The Affirmative Action Glass: Half-Full or Half-Empty?


My attitude to the affirmative action debate is fraught with ambivalence. On the one hand, I teach at a female-headed college whose faculty is 45 percent female, and where the percentage of female students on the dean's list regularly exceeds that of males. The proportion of minority faculty, staff, and students is close to that in the population at large, and ethnic tensions, while not completely absent, are handled within an institutional commitment to justice and to the dignity of all persons as made in God's image.

Not in the wildest dreams of my 1960s' undergraduate days did I envisage the gains in gender and racial justice that we now take for granted. When I contemplate such gains, the affirmative action glass indeed seems at least half-full and getting steadily fuller. Surely, from this vantage point, we can now dismantle affirmative action practices in workplace hiring and college admissions and revert to policies that are neutrally "race blind" and "gender blind."

On the other hand, being a Calvinist who believes in pervasive depravity, I note that sinful cultural habits die hard. It has been less than 25 years since the Equal Employment Opportunity Act, the Title IX Educational Act, the Equal Credit Opportunity Act, and the Pregnancy Disability Act began to level the playing field for women in the public arena. Moreover, laws are only as good as their enforcement, and the enforcement record for those just mentioned is distinctly spotty.

Blacks first came to this continent in 1619. For the following 250 years, America had slavery in one form or another, and for almost the next hundred years it practiced what historian Roger Wilkins calls "constitutionally sanctioned racial subordination." Thus, we have had a cultural ethos of racial equality for only 30 years-an ethos that now threatens to unravel in the face of massive structural economic shifts. These tempt nonblacks to circle their wagons, hoard what they've got, and take refuge in a "just world" theory: the conviction-however empirically unfounded-that people always get what they deserve in life.

In this fiftieth anniversary year of the end of World War II, Germans remain understandably nervous about the staying power of fascism, which was largely a product of the interwar years. How much more cautious, then, should Americans be about assuming that racism and sexism-much older and more pervasive problems-have been defeated by a mere 30 years of legal and social initiatives. When I look at the debate from this perspective, the glass looks barely half-full and subject to chronic leakage.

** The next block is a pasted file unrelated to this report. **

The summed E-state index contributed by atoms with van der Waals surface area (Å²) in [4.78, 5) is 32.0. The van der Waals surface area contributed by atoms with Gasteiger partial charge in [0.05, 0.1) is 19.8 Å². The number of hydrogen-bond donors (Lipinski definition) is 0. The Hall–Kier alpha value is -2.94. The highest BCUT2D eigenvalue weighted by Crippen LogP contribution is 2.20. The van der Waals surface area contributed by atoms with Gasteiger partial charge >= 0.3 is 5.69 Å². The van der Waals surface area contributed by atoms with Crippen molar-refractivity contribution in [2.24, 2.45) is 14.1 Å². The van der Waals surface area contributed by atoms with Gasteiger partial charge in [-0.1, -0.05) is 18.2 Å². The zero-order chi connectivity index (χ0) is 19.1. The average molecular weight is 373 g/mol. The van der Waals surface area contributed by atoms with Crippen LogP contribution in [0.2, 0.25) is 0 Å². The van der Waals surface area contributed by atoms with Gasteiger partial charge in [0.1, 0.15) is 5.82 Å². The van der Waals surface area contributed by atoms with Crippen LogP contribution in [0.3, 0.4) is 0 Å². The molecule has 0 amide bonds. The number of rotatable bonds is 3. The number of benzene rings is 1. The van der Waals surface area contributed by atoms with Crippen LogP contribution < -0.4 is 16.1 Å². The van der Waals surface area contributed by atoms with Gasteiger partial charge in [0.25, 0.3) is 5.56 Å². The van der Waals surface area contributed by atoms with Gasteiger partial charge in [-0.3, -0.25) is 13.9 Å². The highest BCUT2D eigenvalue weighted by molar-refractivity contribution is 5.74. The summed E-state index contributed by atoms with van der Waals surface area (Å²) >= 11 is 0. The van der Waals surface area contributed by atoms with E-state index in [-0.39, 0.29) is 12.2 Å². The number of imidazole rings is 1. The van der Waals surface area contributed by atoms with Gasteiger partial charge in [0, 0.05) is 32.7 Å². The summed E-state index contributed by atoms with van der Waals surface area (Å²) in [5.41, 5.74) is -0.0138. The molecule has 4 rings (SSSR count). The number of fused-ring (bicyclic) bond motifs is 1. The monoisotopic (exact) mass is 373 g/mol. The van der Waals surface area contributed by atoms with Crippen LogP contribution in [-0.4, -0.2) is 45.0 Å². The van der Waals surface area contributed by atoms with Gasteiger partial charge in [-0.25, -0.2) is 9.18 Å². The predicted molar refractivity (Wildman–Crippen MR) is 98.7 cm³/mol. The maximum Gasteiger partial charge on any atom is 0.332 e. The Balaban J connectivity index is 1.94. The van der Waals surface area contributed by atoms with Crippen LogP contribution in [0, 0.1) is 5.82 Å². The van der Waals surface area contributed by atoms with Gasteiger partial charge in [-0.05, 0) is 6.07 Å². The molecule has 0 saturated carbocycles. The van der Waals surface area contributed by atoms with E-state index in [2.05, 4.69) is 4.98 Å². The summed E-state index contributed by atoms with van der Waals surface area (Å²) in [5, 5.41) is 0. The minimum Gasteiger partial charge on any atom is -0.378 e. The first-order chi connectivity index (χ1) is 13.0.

Constructing fair policies is made harder by the sheer complexity of the issue. Burdens such as gender, ethnicity, class, and age do not combine in neatly predictable ways, making it difficult to assess whether a middle-aged, high school-educated white male is more or less disadvantaged than a twenty-something, African American, college-educated female competing for the same job. However, at least in the case of college admissions, I would support a shift from ethnicity and gender to class as a basis for special consideration, once appropriate scholastic standards have been met. Writer Richard Kahlenberg (The New Republic, April 3, 1995; July 17, 1995) has shown that it is possible to design valid measures of students' economic deprivation, including parents' income, education, and occupation, as well as indices rating secondary school, neighborhood, and family-structural constraints. Such complex measures would still disproportionately benefit African-Americans, and there is no reason to believe they would work against women.

Once students are in college, I would like to suggest my own antibias practice, which I have adhered to for almost 15 years: all written work is handed in by student number only, so I do not know which paper is whose until I later match numbers with names. This protects me from accusations of prejudice and students from suspicions of favoritism motivated by professorial political correctness. It is a practice against which not a single student has ever complained, even on anonymous course evaluations.

Substituting class for gender and ethnicity is admittedly harder when it comes to adult job applications. Here I suggest we follow the advice of Shelby Steele (New York Times, March 1, 1995). Steele, a black academic, believes that affirmative action breeds skepticism about the abilities of its beneficiaries and bitterness in everyone else, and thus should be dismantled. At the same time, he recommends that discrimination by gender or ethnicity be upgraded from a civil to a criminal offense. If someone can go to jail for stealing my car stereo (Steele observes), that person should do considerably more time for stifling my livelihood and well-being by discriminating against me. "If this means there will be many trials and lawsuits," Steele writes, "so be it. When the pressure is put precisely on the evil you want to eradicate, then individuals and institutions will quickly learn not only what discrimination is but also what fairness is." This is a legal change well worth considering in a world where we dare not become triumphalistic about inherent human goodness.

Copyright (c) 1995 Christianity Today, Inc./BOOKS & CULTURE Review